Six democratic candidates for D.C. mayor held their first debate Wednesday night, a year ahead of the election. News4's Mark Segraves has the report.
The six candidates for D.C. mayor -- all Democrats -- gathered Wednesday evening for the first debate, a year ahead of the election.
The Democratic primary is April 1, and last week, many of the candidates began submitting petitions.
Vincent Orange assured the crowd although his paperwork hasn't been turned in, he has full intentions to run.
“I’m in compliance and everything’s in order and I am a candidate for mayor,” Orange said.
Tommy Wells, Jack Evans, Muriel Bowser, Reta Jo Lewis, Andy Shallal and Orange agreed on most issues addressed, but clashed on the specifics of raising minimum wage.
“My number is $12.50 per hour, however during discussions with Montgomery County and Prince George’s County for a consensus, we’re looking at $11.50 per hour,” Orange said.
“$10.25 in two years, but don’t just look at that number, we gotta be smart about it,” Wells said.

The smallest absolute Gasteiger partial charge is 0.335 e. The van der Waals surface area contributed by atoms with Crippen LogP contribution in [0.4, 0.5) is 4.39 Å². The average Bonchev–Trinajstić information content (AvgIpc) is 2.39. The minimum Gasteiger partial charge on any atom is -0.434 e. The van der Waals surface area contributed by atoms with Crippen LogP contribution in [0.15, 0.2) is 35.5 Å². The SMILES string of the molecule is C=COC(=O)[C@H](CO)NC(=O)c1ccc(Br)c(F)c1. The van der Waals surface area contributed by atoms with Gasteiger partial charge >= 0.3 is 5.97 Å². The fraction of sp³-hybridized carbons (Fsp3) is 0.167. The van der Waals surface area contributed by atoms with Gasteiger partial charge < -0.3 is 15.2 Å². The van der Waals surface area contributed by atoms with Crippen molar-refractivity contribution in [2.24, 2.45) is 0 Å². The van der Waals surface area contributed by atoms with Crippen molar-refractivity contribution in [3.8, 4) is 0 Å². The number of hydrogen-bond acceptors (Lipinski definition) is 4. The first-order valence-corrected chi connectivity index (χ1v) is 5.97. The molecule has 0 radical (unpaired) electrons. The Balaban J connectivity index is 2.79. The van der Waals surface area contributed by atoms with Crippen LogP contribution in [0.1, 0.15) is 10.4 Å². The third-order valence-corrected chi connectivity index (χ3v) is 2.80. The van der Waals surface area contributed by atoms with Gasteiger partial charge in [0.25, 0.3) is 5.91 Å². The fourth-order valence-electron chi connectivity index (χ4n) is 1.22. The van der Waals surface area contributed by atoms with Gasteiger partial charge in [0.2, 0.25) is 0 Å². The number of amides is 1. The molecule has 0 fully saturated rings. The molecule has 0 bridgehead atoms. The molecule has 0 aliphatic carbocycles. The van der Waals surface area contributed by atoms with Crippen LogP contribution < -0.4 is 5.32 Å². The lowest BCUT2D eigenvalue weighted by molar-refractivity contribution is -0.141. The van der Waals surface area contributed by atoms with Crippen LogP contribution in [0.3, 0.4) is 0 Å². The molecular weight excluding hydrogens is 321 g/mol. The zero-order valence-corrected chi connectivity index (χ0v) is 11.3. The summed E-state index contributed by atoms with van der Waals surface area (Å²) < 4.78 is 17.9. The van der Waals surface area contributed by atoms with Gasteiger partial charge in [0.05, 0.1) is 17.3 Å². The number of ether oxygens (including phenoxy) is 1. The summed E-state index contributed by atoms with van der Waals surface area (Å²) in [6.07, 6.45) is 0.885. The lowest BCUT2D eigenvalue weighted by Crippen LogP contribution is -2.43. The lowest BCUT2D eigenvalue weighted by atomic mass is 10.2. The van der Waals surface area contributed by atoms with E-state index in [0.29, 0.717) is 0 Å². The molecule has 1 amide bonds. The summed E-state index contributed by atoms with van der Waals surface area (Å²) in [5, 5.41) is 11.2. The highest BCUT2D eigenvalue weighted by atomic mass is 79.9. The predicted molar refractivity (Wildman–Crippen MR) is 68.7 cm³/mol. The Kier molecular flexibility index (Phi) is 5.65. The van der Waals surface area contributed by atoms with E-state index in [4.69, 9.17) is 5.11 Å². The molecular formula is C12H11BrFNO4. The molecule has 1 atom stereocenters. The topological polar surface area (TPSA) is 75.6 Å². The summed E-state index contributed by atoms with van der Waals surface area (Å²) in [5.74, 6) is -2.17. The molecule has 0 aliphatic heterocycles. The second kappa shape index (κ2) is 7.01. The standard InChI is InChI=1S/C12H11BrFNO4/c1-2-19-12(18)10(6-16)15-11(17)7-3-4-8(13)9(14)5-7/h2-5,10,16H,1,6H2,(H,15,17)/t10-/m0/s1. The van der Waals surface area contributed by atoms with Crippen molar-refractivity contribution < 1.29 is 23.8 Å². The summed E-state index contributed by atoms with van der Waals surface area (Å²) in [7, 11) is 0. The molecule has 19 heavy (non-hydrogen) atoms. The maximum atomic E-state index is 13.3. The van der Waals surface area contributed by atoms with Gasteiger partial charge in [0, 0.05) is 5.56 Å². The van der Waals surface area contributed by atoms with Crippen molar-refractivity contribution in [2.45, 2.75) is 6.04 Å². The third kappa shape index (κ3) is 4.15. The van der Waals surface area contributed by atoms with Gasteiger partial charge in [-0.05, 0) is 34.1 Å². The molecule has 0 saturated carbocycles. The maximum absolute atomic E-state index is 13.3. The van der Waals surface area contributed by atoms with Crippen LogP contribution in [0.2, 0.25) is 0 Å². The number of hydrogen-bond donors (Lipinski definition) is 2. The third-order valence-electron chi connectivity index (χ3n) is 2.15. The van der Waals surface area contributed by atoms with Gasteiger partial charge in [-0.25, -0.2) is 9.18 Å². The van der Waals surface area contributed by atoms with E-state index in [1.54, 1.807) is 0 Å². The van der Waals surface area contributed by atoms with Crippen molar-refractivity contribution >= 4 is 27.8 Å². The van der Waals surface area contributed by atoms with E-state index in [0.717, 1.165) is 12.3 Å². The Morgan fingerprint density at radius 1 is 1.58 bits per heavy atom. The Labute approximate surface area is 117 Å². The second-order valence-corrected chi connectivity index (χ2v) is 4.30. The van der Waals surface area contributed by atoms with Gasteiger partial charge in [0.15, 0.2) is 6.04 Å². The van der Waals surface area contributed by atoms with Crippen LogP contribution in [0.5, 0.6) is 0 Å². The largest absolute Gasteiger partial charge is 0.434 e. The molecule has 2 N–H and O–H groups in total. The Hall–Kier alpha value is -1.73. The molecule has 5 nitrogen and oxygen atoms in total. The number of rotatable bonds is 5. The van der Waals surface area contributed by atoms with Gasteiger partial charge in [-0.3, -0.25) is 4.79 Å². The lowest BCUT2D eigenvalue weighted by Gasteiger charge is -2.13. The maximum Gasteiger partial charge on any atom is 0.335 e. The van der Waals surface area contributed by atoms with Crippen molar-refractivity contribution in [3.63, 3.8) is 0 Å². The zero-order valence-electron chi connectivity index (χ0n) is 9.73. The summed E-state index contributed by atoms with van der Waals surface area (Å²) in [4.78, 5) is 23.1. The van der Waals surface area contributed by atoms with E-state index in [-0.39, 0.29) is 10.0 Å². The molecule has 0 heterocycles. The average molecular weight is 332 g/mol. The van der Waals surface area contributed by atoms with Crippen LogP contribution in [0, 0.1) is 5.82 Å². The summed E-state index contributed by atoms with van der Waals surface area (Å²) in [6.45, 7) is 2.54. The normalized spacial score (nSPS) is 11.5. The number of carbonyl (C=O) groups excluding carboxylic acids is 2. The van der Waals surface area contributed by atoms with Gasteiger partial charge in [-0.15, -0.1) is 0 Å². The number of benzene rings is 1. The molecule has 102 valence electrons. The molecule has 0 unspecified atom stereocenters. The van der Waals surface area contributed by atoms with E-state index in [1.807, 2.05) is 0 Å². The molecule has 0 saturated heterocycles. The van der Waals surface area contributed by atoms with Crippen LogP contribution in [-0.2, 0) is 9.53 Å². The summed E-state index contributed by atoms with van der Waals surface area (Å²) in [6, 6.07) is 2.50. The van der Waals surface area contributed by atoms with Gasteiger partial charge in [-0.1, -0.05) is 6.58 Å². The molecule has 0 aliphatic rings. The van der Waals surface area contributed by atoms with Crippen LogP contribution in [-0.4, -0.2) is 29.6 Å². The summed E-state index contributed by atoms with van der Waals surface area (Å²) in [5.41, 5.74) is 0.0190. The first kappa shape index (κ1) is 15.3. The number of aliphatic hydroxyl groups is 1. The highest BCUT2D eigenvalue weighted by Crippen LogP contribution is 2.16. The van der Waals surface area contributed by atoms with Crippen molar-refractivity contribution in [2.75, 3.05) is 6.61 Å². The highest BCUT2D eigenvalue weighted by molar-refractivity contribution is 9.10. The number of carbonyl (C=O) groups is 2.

"Phase it in at a dollar per year and then index it for the cost of living when it gets up to $12.50,” Shallal said.
“Phase it up to $10.25 an hour over three years,” Evans said.
While the candidates refrained from taking jabs at one another, Shallal had some choice words for the press.
"I would admonish the media to tone it down a little bit. Sensationalism sells newspapers. It isn't good for democracy," Shallal said.
Noticeably absent from the debate was current Mayor Vincent Gray, who has not yet announced whether he'll run for a second term.